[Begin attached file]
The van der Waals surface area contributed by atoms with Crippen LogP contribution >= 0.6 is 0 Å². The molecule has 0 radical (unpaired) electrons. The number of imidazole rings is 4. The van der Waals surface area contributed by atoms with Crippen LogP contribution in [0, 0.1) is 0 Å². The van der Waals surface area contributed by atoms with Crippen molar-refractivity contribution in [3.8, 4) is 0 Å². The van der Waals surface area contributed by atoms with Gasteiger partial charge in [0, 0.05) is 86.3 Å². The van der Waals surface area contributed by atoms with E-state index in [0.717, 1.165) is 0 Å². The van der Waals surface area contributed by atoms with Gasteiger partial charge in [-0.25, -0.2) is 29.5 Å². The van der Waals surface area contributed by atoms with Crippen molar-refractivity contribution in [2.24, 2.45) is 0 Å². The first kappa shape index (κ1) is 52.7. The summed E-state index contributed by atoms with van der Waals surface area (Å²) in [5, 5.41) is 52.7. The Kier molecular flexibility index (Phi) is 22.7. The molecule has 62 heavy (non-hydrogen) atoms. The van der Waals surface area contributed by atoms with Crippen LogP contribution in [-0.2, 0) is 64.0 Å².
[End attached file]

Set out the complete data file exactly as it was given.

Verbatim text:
The van der Waals surface area contributed by atoms with Crippen LogP contribution >= 0.6 is 0 Å². The molecule has 0 radical (unpaired) electrons. The number of imidazole rings is 4. The van der Waals surface area contributed by atoms with Crippen LogP contribution in [0, 0.1) is 0 Å². The van der Waals surface area contributed by atoms with Crippen molar-refractivity contribution in [3.8, 4) is 0 Å². The van der Waals surface area contributed by atoms with Gasteiger partial charge in [0, 0.05) is 86.3 Å². The van der Waals surface area contributed by atoms with E-state index in [0.717, 1.165) is 0 Å². The van der Waals surface area contributed by atoms with Gasteiger partial charge in [-0.25, -0.2) is 29.5 Å². The van der Waals surface area contributed by atoms with Crippen molar-refractivity contribution in [2.24, 2.45) is 0 Å². The first kappa shape index (κ1) is 52.7. The summed E-state index contributed by atoms with van der Waals surface area (Å²) in [5, 5.41) is 52.7. The Kier molecular flexibility index (Phi) is 22.7. The molecule has 62 heavy (non-hydrogen) atoms. The van der Waals surface area contributed by atoms with Crippen LogP contribution in [-0.2, 0) is 64.0 Å².